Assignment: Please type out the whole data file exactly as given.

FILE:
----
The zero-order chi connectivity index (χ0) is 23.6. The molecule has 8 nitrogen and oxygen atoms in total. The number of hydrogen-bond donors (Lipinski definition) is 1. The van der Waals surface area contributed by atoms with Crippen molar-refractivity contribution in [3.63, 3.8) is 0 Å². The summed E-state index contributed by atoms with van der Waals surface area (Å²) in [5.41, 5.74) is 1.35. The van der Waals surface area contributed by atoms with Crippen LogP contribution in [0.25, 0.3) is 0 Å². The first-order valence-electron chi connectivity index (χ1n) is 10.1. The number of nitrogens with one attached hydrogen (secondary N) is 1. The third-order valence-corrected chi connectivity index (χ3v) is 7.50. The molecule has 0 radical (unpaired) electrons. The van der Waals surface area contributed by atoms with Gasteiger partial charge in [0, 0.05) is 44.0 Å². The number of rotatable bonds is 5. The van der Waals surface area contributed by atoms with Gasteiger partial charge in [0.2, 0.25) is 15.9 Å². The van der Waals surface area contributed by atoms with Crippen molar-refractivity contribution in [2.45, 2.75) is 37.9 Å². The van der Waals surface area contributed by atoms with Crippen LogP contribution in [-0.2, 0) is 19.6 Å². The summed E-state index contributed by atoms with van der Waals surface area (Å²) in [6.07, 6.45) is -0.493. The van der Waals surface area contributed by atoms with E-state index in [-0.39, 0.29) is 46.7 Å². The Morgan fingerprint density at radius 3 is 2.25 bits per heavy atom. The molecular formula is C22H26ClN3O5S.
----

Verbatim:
The zero-order chi connectivity index (χ0) is 23.6. The molecule has 8 nitrogen and oxygen atoms in total. The number of hydrogen-bond donors (Lipinski definition) is 1. The van der Waals surface area contributed by atoms with Crippen molar-refractivity contribution in [3.63, 3.8) is 0 Å². The summed E-state index contributed by atoms with van der Waals surface area (Å²) in [5.41, 5.74) is 1.35. The van der Waals surface area contributed by atoms with Crippen LogP contribution in [0.25, 0.3) is 0 Å². The first-order valence-electron chi connectivity index (χ1n) is 10.1. The number of nitrogens with one attached hydrogen (secondary N) is 1. The third-order valence-corrected chi connectivity index (χ3v) is 7.50. The molecule has 0 radical (unpaired) electrons. The van der Waals surface area contributed by atoms with Gasteiger partial charge in [0, 0.05) is 44.0 Å². The number of rotatable bonds is 5. The van der Waals surface area contributed by atoms with Gasteiger partial charge in [0.2, 0.25) is 15.9 Å². The van der Waals surface area contributed by atoms with Crippen molar-refractivity contribution in [2.45, 2.75) is 37.9 Å². The van der Waals surface area contributed by atoms with Crippen LogP contribution in [-0.2, 0) is 19.6 Å². The summed E-state index contributed by atoms with van der Waals surface area (Å²) in [6.07, 6.45) is -0.493. The van der Waals surface area contributed by atoms with E-state index in [-0.39, 0.29) is 46.7 Å². The Morgan fingerprint density at radius 3 is 2.25 bits per heavy atom. The molecular formula is C22H26ClN3O5S.